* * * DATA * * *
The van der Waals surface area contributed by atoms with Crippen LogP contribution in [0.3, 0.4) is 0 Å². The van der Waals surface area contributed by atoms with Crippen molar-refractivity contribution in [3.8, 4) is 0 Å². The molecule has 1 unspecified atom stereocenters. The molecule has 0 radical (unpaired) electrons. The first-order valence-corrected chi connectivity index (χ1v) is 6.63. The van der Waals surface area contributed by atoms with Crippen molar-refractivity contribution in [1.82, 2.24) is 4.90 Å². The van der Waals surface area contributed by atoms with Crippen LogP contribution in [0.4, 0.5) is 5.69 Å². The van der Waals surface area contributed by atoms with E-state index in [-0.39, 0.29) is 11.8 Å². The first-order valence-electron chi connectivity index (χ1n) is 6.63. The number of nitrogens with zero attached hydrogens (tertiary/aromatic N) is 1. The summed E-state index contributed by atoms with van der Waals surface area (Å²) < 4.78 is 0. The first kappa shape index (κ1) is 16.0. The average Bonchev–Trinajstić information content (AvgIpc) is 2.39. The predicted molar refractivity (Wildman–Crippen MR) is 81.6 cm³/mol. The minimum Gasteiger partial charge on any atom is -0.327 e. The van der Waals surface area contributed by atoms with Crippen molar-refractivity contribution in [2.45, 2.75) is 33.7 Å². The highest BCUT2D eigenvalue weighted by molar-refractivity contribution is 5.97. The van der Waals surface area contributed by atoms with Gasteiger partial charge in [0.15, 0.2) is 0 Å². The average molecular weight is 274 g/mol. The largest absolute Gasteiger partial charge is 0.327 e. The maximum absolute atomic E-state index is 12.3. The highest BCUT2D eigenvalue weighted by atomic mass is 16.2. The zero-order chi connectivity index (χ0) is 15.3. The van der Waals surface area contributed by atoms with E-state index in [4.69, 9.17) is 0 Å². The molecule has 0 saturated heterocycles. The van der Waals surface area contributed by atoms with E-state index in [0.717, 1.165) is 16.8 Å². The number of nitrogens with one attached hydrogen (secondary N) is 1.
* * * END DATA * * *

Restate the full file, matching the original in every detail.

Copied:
The van der Waals surface area contributed by atoms with Crippen LogP contribution in [0.3, 0.4) is 0 Å². The van der Waals surface area contributed by atoms with Crippen molar-refractivity contribution in [3.8, 4) is 0 Å². The molecule has 1 unspecified atom stereocenters. The molecule has 0 radical (unpaired) electrons. The first-order valence-corrected chi connectivity index (χ1v) is 6.63. The van der Waals surface area contributed by atoms with Crippen molar-refractivity contribution in [1.82, 2.24) is 4.90 Å². The van der Waals surface area contributed by atoms with Crippen LogP contribution in [0.4, 0.5) is 5.69 Å². The van der Waals surface area contributed by atoms with E-state index in [-0.39, 0.29) is 11.8 Å². The first-order valence-electron chi connectivity index (χ1n) is 6.63. The number of nitrogens with zero attached hydrogens (tertiary/aromatic N) is 1. The summed E-state index contributed by atoms with van der Waals surface area (Å²) < 4.78 is 0. The first kappa shape index (κ1) is 16.0. The average Bonchev–Trinajstić information content (AvgIpc) is 2.39. The predicted molar refractivity (Wildman–Crippen MR) is 81.6 cm³/mol. The minimum Gasteiger partial charge on any atom is -0.327 e. The van der Waals surface area contributed by atoms with Crippen molar-refractivity contribution in [2.45, 2.75) is 33.7 Å². The highest BCUT2D eigenvalue weighted by molar-refractivity contribution is 5.97. The van der Waals surface area contributed by atoms with Gasteiger partial charge in [0.15, 0.2) is 0 Å². The average molecular weight is 274 g/mol. The largest absolute Gasteiger partial charge is 0.327 e. The maximum absolute atomic E-state index is 12.3. The highest BCUT2D eigenvalue weighted by atomic mass is 16.2. The zero-order chi connectivity index (χ0) is 15.3. The van der Waals surface area contributed by atoms with E-state index in [4.69, 9.17) is 0 Å². The molecule has 0 saturated heterocycles. The van der Waals surface area contributed by atoms with E-state index in [0.717, 1.165) is 16.8 Å². The number of nitrogens with one attached hydrogen (secondary N) is 1.